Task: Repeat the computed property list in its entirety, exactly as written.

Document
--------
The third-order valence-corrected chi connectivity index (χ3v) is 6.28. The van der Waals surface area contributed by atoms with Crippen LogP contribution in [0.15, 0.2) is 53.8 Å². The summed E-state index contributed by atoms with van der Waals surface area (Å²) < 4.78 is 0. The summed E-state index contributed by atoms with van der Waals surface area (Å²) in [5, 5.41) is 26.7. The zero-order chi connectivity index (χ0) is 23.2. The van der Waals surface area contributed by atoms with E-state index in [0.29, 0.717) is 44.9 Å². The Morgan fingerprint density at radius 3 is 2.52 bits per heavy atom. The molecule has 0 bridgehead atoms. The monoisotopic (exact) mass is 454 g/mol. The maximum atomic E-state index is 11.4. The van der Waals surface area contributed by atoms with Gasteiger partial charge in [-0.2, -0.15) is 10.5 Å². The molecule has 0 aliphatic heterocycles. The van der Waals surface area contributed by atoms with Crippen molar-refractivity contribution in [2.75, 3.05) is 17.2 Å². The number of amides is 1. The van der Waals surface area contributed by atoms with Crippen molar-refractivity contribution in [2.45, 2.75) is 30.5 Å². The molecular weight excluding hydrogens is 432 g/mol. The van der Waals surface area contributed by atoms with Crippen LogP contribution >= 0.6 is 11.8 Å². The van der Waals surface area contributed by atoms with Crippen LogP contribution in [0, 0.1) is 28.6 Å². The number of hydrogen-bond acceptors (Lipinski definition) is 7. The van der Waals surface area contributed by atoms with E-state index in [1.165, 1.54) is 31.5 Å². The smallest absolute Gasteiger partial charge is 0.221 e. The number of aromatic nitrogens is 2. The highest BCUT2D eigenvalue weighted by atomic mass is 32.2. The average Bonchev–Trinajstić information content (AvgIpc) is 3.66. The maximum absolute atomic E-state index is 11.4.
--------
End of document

The third-order valence-corrected chi connectivity index (χ3v) is 6.28. The van der Waals surface area contributed by atoms with Crippen LogP contribution in [0.15, 0.2) is 53.8 Å². The summed E-state index contributed by atoms with van der Waals surface area (Å²) < 4.78 is 0. The summed E-state index contributed by atoms with van der Waals surface area (Å²) in [5, 5.41) is 26.7. The zero-order chi connectivity index (χ0) is 23.2. The van der Waals surface area contributed by atoms with E-state index in [0.29, 0.717) is 44.9 Å². The Morgan fingerprint density at radius 3 is 2.52 bits per heavy atom. The molecule has 0 bridgehead atoms. The monoisotopic (exact) mass is 454 g/mol. The maximum atomic E-state index is 11.4. The van der Waals surface area contributed by atoms with Gasteiger partial charge in [-0.2, -0.15) is 10.5 Å². The molecule has 0 aliphatic heterocycles. The van der Waals surface area contributed by atoms with Crippen molar-refractivity contribution in [2.75, 3.05) is 17.2 Å². The number of amides is 1. The van der Waals surface area contributed by atoms with Crippen molar-refractivity contribution in [2.45, 2.75) is 30.5 Å². The molecular weight excluding hydrogens is 432 g/mol. The van der Waals surface area contributed by atoms with Crippen LogP contribution >= 0.6 is 11.8 Å². The van der Waals surface area contributed by atoms with Crippen LogP contribution in [0, 0.1) is 28.6 Å². The number of hydrogen-bond acceptors (Lipinski definition) is 7. The van der Waals surface area contributed by atoms with E-state index in [1.165, 1.54) is 31.5 Å². The smallest absolute Gasteiger partial charge is 0.221 e. The number of aromatic nitrogens is 2. The highest BCUT2D eigenvalue weighted by atomic mass is 32.2. The average Bonchev–Trinajstić information content (AvgIpc) is 3.66. The maximum absolute atomic E-state index is 11.4.